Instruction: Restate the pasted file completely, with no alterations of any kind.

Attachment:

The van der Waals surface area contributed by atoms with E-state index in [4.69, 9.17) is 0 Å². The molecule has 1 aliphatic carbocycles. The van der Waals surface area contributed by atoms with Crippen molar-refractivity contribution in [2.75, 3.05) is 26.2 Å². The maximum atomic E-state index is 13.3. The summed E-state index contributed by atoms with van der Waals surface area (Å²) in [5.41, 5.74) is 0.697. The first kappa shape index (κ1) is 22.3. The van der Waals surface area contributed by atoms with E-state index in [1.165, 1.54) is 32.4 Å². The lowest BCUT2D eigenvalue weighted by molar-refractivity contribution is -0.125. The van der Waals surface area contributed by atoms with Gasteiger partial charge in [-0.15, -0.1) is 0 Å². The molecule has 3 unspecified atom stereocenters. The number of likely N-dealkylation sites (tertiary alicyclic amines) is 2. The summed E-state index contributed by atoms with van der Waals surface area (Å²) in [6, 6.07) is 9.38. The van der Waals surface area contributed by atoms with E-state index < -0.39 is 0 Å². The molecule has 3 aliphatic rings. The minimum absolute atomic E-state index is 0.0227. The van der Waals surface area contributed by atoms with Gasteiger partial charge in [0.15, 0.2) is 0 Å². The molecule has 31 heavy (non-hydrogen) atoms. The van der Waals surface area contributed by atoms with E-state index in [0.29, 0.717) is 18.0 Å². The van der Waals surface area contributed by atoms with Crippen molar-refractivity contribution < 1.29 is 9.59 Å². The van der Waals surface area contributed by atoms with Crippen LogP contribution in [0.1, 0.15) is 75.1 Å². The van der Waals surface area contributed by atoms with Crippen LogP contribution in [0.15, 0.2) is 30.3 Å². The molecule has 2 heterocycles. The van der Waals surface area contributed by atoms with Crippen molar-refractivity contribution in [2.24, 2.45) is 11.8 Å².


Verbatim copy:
The van der Waals surface area contributed by atoms with E-state index in [4.69, 9.17) is 0 Å². The molecule has 1 aliphatic carbocycles. The van der Waals surface area contributed by atoms with Crippen molar-refractivity contribution in [2.75, 3.05) is 26.2 Å². The maximum atomic E-state index is 13.3. The summed E-state index contributed by atoms with van der Waals surface area (Å²) in [5.41, 5.74) is 0.697. The first kappa shape index (κ1) is 22.3. The van der Waals surface area contributed by atoms with E-state index in [1.165, 1.54) is 32.4 Å². The lowest BCUT2D eigenvalue weighted by molar-refractivity contribution is -0.125. The van der Waals surface area contributed by atoms with Gasteiger partial charge in [-0.15, -0.1) is 0 Å². The molecule has 3 unspecified atom stereocenters. The number of likely N-dealkylation sites (tertiary alicyclic amines) is 2. The summed E-state index contributed by atoms with van der Waals surface area (Å²) in [6, 6.07) is 9.38. The van der Waals surface area contributed by atoms with E-state index < -0.39 is 0 Å². The molecule has 3 aliphatic rings. The minimum absolute atomic E-state index is 0.0227. The van der Waals surface area contributed by atoms with Gasteiger partial charge in [0.15, 0.2) is 0 Å². The molecule has 31 heavy (non-hydrogen) atoms. The van der Waals surface area contributed by atoms with E-state index in [0.29, 0.717) is 18.0 Å². The van der Waals surface area contributed by atoms with Crippen molar-refractivity contribution < 1.29 is 9.59 Å². The van der Waals surface area contributed by atoms with Crippen LogP contribution in [0.1, 0.15) is 75.1 Å². The van der Waals surface area contributed by atoms with Crippen LogP contribution in [0.15, 0.2) is 30.3 Å². The molecule has 2 heterocycles. The van der Waals surface area contributed by atoms with Crippen molar-refractivity contribution in [2.24, 2.45) is 11.8 Å².